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Why Ukraine wants Germany's Taurus missiles

March 15, 2024

Ukraine is seeking Germany's Taurus missile to bolster its defenses against Russia. What can this long-range precision weapon do?

Taurus missile and Tornado plane
Taurus are equipped with laser rangefinders and infrared seekersImage: Bernhard Huber/MBDA

The Taurus KEPD-350 missile, which Germany may send to Ukraine, is considered to be one of the most modern weapon systems in use by the German military, the Bundeswehr.

The missile is 5 meters long (16.4 feet), weighs 1.4 tons and is fired from the air by fighter jets. It then travels at speeds of up to 1,170 kilometers per hour (727 miles per hour) — that's almost the speed of sound — to find a target that can be as far as 500 kilometers (310 miles) away.

This long-range missile flies at an altitude of only 35 meters, which makes it almost impossible for radar systems to detect.

How does the Taurus find its target?

Taurus uses four independent navigation systems to stay on course. The satellite-supported GPS system is shielded against attempts to jam it. With what is known as terrain-referenced navigation, Taurus scans the ground and compares the images with previously stored data.

Taurus missile about to hit a bunker
Taurus missiles hit their targets from above in a vertical nosediveImage: Luftwaffe

With image sensors, Taurus can use bridges, rivers or crossroads for orientation. And Taurus determines its position by constantly measuring its own movement.

What is targeted with Taurus?

Taurus is used against what the German Air Force refers to as "high-value targets," which would include bunkers or command posts from which enemy troops control operations. The missile is able to penetrate several reinforced concrete walls. When it reaches its target, the missile climbs steeply and then hits from above in a vertical nosedive.

Before the actual warhead explodes, a charge blasts through the bunker's outer walls. This metal penetrator, weighing 400 kilograms (880 pounds), uses sensors to measure how much resistance it has to overcome. Taurus can penetrate several floors of a bunker before the actual warhead explodes.

How many Taurus missiles could Germany deliver?

As many as 150 to 300 of the Bundeswehr's 600 Taurus missiles could quickly be ready for use. Their unit price stands at around €1 million ($1.1 million).

Bundeswehr Tornado carrying Taurus missiles
The German Air Force can equip Tornado jets with Taurus missilesImage: Andrea Bienert/Bundeswehr/dpa/picture alliance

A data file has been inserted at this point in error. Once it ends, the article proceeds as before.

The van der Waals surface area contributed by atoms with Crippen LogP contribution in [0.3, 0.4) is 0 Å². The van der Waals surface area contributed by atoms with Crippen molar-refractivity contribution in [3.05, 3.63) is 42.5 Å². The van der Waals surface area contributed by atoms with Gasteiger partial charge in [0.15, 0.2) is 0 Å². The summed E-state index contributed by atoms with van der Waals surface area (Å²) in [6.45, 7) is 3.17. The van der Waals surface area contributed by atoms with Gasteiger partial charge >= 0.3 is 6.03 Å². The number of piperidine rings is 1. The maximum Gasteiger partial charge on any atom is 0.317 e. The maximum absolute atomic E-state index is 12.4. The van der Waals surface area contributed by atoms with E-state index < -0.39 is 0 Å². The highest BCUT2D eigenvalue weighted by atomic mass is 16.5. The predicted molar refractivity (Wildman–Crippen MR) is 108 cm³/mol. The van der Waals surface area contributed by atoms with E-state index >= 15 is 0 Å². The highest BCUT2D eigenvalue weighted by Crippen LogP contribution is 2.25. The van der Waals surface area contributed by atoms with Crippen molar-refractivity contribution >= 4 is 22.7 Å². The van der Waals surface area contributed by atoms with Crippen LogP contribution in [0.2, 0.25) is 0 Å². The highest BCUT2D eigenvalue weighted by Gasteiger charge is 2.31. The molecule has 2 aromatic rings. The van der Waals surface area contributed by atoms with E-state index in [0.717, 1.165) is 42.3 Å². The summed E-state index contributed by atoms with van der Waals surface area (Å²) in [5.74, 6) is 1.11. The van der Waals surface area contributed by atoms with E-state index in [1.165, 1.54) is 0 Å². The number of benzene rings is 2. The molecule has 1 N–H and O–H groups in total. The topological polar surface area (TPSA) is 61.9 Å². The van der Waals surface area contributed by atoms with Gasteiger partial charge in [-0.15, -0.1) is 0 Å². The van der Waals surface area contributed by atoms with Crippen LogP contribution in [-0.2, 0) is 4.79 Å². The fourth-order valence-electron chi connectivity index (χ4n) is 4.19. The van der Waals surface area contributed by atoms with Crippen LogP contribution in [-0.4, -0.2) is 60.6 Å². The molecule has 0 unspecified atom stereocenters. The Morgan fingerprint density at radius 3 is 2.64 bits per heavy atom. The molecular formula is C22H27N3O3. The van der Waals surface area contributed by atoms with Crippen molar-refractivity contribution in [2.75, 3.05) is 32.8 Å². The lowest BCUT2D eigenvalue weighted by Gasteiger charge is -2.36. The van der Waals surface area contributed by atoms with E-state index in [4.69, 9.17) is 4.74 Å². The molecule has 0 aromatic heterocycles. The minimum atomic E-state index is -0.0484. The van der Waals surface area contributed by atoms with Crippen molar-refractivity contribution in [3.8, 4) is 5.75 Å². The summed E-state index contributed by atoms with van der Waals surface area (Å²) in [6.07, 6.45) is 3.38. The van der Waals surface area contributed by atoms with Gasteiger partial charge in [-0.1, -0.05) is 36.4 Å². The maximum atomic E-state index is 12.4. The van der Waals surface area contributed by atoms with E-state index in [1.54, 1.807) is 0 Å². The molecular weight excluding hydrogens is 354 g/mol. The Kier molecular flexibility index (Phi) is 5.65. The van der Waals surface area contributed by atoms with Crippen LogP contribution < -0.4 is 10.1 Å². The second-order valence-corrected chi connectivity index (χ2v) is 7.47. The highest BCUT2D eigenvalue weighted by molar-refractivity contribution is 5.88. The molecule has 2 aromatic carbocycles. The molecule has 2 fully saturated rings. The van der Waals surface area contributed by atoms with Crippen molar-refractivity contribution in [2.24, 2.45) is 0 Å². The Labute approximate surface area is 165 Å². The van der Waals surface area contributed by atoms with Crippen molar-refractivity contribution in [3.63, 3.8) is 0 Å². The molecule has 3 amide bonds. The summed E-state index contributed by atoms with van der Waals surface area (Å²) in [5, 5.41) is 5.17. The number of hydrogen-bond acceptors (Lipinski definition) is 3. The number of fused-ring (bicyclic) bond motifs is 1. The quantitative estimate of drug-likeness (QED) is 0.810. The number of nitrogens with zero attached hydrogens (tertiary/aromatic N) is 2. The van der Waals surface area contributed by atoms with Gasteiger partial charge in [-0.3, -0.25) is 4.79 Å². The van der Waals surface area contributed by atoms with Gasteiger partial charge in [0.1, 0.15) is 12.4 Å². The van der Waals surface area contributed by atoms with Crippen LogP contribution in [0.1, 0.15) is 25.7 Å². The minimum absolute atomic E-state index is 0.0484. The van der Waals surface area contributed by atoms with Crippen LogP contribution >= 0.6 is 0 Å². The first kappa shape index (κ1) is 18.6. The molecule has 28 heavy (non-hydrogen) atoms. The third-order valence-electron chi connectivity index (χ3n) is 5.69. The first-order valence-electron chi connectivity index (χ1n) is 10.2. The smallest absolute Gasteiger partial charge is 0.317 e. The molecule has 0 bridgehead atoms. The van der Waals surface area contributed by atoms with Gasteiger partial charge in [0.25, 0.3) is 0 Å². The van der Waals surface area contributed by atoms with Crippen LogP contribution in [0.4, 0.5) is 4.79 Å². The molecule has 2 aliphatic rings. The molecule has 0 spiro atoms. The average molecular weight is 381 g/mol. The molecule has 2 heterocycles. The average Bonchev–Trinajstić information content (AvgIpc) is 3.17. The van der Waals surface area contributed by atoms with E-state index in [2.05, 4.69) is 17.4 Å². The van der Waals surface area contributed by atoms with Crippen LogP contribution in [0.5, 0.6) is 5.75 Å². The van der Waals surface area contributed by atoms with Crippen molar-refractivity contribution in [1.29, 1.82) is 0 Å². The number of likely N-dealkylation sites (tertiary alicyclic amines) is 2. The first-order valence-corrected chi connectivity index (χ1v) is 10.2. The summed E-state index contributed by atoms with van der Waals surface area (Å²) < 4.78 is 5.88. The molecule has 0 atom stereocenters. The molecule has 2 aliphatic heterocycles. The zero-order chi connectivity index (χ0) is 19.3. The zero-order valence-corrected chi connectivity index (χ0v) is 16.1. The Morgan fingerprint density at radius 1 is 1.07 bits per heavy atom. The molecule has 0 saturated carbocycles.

The Bundeswehr's Taurus are designed to be used with Tornado jets, and the missile, which was developed by the European missile company MBDA, would first have to be adapted to the fighter jets used by Ukraine's Air Force.

How would the Ukrainian army use the Taurus?

Ukraine could use Taurus missiles against Russian positions far behind the front line, destroying supply routes and command centers or hitting targets in Russian-occupied Crimea.

With "Storm Shadow" from the UK and the "Scalp" cruise missiles from France, the Ukrainian army already has similar weapon systems — but with a shorter range.

How Russia uses Western tech in bombs bound for Ukraine

It is possible that Germany may technically limit the range of the Taurus before it is delivered. The government in Berlin has been reluctant to provide Ukraine with weapons that could attack targets on Russian territory, fearing a further escalation of the war.

Moscow has repeatedly warned against the delivery of weapon systems such as the Taurus or the US ATACMS to Ukraine. However, it already uses long-range missiles to attack Ukrainian cities.

In Germany's three ruling parties and also among parts of the opposition, however, there are repeated calls for the "Taurus" cruise missiles to be delivered soon. The argument is that only with these would Ukraine have a chance of fending off the Russian attackers. However, experts agree that the weapon system would not bring about a real turnaround in the course of the war. 

This article was originally written in German.

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Peter Hille Bonn 0051
Peter Hille Peter Hille is a multimedia reporter with a strong background in African affairs@peterhille